Even with the many graves, the cemetery was able to create a sense of naturalism. Though some markers were more elaborate than others, they appeared to be at home. The use of stone for the markers and monuments paid  homage to the natural world and simultaneously demonstrated humanity’s control over it. No attraction displayed this more than the giant stone pyramid of Hollywood Cemetery. Pale grey stones, of various sizes were used to erect this pyramid. It was mentioned on the tour that the monumental pyramid, constructed for fallen Confederate soldiers, was in times past covered with ivy. In my opinion, the addition of ivy would have further illustrated the coexistence of mankind and nature. It was a shame that they later decided to overly groom this piece.
IMG_0198

The most scenic site within the cemetery was located near President’s Circle, overlooking the James River. It was an absolutely remarkable view. To the right resided the carefully manicured graveyard and to the left a rushing river surrounded by wild vegetation. The graveyard was utterly quiet and still, as if it was encapsulated in time. Dissimilarly across from Hollywood, the James River noisily roared and circling birds cried out. Here life and death were neighbors. The scene was practically poetic. In the early 19th Century this picturesque view would be perhaps even grander. Unfortunately, presently Richmond’s high-rise buildings detracted from scene and were a stark reminder of how much time has passed.

IMG_0242IMG_0245

Hollywood Cemetery was a daunting maze of grave markers and winding roads. Throughout the graveyard pathways were marked, by way of street signs and other such indicators. In addition to this, a bright blue line painted along the asphalt pathways led visitors to the cemetery’s more popular sites. At times Hollywood Cemetery felt more like a theme park, than a resting place for the dead. The current format of the graveyard, although necessary for tourists, seemed out of place. The original intention of Hollywood Cemetery’s design was to illustrate man’s control over nature, however the modern world marred this mystique. Needing signs and painted trail paths within graveyard was a bit comical to behold. The sheer complexity of the cemetery seemed at odds with the other sites we have seen thus far. The previous cemeteries we visited appeared more intimate, despite their numerous headstones. Perhaps it was because burial grounds, such St. Johns Church and Hebrew Cemetery were built on a smaller scale. Nevertheless, when one got past the obvious tourists gimmicks of Hollywood it was a beautiful place to behold.

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Field Report 3: Hollywood Cemetery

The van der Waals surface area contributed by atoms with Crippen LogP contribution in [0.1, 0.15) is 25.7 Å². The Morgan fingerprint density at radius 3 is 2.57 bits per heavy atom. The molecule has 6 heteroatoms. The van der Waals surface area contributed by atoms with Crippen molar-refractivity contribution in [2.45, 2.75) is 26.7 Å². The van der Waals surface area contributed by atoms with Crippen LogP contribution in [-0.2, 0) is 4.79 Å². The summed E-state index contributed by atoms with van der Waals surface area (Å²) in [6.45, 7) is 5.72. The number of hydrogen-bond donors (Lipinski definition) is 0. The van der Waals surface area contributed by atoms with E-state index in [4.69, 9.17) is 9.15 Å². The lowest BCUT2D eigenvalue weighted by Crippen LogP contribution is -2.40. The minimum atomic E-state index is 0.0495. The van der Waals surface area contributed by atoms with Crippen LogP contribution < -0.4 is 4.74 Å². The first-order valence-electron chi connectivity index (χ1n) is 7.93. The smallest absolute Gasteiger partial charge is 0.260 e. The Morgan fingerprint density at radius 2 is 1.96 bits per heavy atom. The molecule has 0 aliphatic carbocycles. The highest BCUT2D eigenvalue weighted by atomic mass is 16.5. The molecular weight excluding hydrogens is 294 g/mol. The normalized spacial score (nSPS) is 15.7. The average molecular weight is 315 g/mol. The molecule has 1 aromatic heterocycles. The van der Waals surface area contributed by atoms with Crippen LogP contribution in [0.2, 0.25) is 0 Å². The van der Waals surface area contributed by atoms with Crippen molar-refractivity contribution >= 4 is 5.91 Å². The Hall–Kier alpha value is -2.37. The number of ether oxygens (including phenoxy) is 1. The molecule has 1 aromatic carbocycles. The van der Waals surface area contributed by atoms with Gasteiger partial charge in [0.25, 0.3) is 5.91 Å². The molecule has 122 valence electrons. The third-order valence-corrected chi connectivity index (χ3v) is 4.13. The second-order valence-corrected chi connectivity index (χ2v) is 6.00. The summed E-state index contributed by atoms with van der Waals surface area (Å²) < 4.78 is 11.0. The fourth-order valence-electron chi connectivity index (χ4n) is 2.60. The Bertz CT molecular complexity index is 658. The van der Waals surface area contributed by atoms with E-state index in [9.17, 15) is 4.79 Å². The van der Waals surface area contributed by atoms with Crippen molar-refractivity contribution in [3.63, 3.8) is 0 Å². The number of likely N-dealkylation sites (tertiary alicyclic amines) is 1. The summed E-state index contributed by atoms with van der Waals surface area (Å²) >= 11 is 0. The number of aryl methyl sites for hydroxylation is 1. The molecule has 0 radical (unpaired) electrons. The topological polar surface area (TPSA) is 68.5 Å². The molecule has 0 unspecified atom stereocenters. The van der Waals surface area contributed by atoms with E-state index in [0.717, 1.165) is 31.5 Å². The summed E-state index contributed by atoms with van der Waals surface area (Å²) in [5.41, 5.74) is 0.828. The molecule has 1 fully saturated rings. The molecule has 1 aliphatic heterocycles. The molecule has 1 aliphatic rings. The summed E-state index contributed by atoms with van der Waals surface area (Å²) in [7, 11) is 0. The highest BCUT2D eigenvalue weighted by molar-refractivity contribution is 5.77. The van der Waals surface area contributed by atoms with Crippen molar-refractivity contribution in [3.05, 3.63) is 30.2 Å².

Underneath a tree, on the corner of a family plot is the grave of Kate and Charlies Burr. They died years apart, Kate at 2, and Charles at 3 in 1849 and 1858 respectively. Their grave has several elements to it, starting with the monument to the children resting on top of a chest tomb. It depicts a boy and a girl embracing each other lovingly, having been laid on the top of their sarcophagus, anchored together with a wreath of buds, and surrounded by interspersed leaves and foliage. It depicts the life of these two children cut short and reminds the viewer of both the beginning promise of life and the fragility of that promise. It also implies a connection between the siblings, despite their separate deaths, indicating that the family believed they were together in the afterlife.

Below the sarcophagus are two beds, perhaps for planting flowers, that are surrounded neatly in stone. They stretch behind the grave, morphing with the slope of the hill. The first bed carries an inscriptions reading, “And he took them up in his arms and blessed them Mark 10:16.” Sitting on the ledge is a platter carved with dying flowers and leaves, perhaps representing the feelings of the parents as they placed flowers on the grave of their children. The second ledge extends further out and it unadorned, although it’s not entirely clear whether it is the location of the children’s burial, or if it serves a purpose for the family. The grave itself doesn’t have a clear-cut front or back, only the children have any direction at all: head to the east, feet to the west, orienting them, rather than the face of the grave, in the traditional direction. Oddly, the text on both sides is oriented north and south, aligning with the path beside it.

The grave itself has a flow from earth to heaven. It starts displaying the ground, collecting the dead leaves from the tree it’s planted under, square, dark, and earthy. At the top sits the children, inclined upwards, looking eternally healthy and peaceful, carved in a lighter stone.

The grave displays both the feelings of loss of the parents, and the religious promise of life, using not only the carvings to depict it, but the land itself.